I was nervous. I had never been this close to someone who was about to die. I introduced myself, but the patient was non-responsive. I told her that I was going to sit with her and that I would stay for a few hours. As I sat down, I noticed her breathing–it was irregular, and each breath sounded like she was slowly and painfully drowning. Almost trying to distract myself from her breathing, I studied her face. The structure of her face–her jaw- and cheekbones–was well defined. My eyes wandered from her head to her shoulders and along her arms, and then I saw her hands.
Month: April 2017
My adrenaline starts pumping. This new patient will be my first time running a code. I can’t help but be excited.
I claim my place at the head of the bed and start setting up my airway equipment. My brain is methodically running through the ACLS algorithms I have memorized.
Her sister sat expressionless next to her lifeless body, and when I walked into the room, she began crying.
My tears swell. I tell her how sorry I am, and how brave she was. She tells me that her sister died “so quickly and peacefully” and that “it was her time to go.” I am grateful she surrendered to the inevitable.
I leave to complete my documentation. Conflicted, I fight tears. I want to cry for her loss and for my loss. But, I am new here. I must make a good impression. What will they think of me? Unprofessional. Emotional. Unstable.
I walked through my mother’s madness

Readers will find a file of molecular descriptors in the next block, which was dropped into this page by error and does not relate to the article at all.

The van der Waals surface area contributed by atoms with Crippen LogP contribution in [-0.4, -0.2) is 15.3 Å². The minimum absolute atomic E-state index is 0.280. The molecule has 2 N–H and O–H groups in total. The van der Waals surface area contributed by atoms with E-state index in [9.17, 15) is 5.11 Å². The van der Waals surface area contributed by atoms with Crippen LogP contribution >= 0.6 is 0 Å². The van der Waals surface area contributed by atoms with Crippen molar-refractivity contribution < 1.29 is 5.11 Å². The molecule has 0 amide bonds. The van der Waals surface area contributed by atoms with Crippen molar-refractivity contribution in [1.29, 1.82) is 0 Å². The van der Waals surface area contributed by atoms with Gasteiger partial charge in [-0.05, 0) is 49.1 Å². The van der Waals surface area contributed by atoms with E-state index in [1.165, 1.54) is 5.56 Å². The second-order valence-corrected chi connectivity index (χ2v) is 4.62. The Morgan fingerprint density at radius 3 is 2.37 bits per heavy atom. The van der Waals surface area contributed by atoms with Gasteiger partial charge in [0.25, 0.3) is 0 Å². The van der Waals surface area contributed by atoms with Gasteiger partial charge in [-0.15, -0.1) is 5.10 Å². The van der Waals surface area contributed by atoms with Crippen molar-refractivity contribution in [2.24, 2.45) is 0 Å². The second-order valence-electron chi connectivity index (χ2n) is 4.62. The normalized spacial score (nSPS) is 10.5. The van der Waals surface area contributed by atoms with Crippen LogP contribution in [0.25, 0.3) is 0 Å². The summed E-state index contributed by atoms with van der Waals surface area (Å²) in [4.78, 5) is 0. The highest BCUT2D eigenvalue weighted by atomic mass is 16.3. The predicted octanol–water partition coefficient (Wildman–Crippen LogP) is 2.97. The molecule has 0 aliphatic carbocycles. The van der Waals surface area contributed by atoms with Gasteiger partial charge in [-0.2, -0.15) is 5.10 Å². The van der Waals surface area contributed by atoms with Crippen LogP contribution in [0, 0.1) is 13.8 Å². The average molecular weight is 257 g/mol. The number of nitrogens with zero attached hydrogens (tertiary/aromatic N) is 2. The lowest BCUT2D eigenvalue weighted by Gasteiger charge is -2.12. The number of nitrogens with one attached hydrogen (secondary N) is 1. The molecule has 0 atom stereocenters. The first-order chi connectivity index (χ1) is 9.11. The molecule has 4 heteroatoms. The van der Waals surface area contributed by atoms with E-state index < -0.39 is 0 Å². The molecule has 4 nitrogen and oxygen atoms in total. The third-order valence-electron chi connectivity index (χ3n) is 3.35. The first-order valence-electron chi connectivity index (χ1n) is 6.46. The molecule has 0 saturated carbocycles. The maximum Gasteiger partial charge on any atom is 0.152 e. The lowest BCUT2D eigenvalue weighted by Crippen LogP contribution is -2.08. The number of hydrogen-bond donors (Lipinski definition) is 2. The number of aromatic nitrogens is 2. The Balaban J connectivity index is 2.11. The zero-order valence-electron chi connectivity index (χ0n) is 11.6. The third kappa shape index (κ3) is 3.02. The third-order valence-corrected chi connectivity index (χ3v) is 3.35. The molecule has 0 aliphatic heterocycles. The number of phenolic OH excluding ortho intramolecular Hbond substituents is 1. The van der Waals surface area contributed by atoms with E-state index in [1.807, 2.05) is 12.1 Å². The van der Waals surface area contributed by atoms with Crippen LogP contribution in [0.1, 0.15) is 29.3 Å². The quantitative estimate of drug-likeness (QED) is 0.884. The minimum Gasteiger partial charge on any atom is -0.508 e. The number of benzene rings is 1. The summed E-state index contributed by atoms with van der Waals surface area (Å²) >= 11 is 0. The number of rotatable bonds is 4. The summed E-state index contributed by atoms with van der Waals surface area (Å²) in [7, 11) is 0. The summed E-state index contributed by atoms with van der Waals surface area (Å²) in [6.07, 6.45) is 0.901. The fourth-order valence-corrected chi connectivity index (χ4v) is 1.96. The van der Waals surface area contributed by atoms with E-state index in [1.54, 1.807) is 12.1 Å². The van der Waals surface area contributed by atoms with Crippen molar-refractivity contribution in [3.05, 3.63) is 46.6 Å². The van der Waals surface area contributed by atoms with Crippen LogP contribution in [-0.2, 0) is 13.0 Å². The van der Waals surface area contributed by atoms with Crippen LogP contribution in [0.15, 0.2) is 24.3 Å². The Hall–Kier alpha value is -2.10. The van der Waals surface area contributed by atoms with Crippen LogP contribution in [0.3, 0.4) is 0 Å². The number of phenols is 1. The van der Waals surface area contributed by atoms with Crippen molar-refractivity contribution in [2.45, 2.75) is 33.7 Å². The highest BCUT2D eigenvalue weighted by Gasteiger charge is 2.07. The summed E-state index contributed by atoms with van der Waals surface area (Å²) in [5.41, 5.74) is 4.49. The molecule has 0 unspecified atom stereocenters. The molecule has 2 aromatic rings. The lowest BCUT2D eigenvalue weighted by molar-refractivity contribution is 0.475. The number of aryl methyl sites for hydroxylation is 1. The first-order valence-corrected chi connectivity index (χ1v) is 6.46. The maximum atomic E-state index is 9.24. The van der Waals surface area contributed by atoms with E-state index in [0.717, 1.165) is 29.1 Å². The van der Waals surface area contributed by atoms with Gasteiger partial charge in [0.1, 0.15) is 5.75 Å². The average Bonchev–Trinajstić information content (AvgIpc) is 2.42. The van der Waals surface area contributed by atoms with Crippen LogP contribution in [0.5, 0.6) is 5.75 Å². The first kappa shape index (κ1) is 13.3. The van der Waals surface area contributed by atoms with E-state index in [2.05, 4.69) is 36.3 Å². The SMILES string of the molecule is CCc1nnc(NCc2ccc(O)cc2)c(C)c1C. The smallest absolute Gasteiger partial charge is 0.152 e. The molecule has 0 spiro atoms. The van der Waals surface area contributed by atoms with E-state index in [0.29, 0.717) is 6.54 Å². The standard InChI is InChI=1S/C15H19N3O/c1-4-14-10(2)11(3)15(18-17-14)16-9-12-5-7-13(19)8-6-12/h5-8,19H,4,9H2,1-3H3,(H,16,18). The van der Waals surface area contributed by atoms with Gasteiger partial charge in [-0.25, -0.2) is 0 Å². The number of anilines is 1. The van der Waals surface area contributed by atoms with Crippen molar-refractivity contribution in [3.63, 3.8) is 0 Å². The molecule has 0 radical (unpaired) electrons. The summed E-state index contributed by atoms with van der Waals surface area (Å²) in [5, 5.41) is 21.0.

in a coat of hungry colors.
Her eyes did not take me in. I was a child.
To win her, I hung by my knees from low branches
of the family tree, voicing nursery rhymes
from the hallowed text of her delusions.
When they took her away,
I was older, careful. I hid my heart
behind a dozen jars of her best grape jelly
and drew ugly faces in my algebra notes.
When she came home,
I had no space to give her.
No, no, not in the kitchen;
my kitchen now.
Not in the blue chairs where she longed
at last to sit down, light up and chat.
About the artist:
Roberta Beary is the 2017 Roving Ambassador for the Haiku Foundation, and haibun editor for Modern Haiku. The author of two award-winning poetry collections, The Unworn Necklace and Deflection, she writes to connect with the disenfranchised, to let them know they are not alone. A photographer since her Polaroid Swinger days, she now uses her iPad to link her poems with images. More of her visual work can be viewed on Twitter @shortpoemz.
About the artwork:
“This is a photograph of my mother that I took a few months before her death in September 2013. She is with my dog Winnie. I was my mother’s caretaker for five years. She spent the last two years of her life in the memory-care wing of an assisted-living facility near my home. I would often visit her with …
My thirty-one year-old son had a newer laptop than mine and an iPhone 6. My iPhone 5 was a hand-me-down from him. (Prior to that, my iPhone 3 was given to me by a former resident, now friend, who upgraded to a 5 and was tired of mocking me for my flip phone.)
I have been paying my son’s cell phone bill since he died on 1/16/17. I told myself I would do this until I could get it backed up so I could have his contacts, pictures and music (most of the music that I do not even like) until I can face going through the contents. And then I could expropriate it to be my phone. It’s the same with his laptop: I don’t want to lose what’s on there.
You were the one who felt lost, who longed for professional advice and support.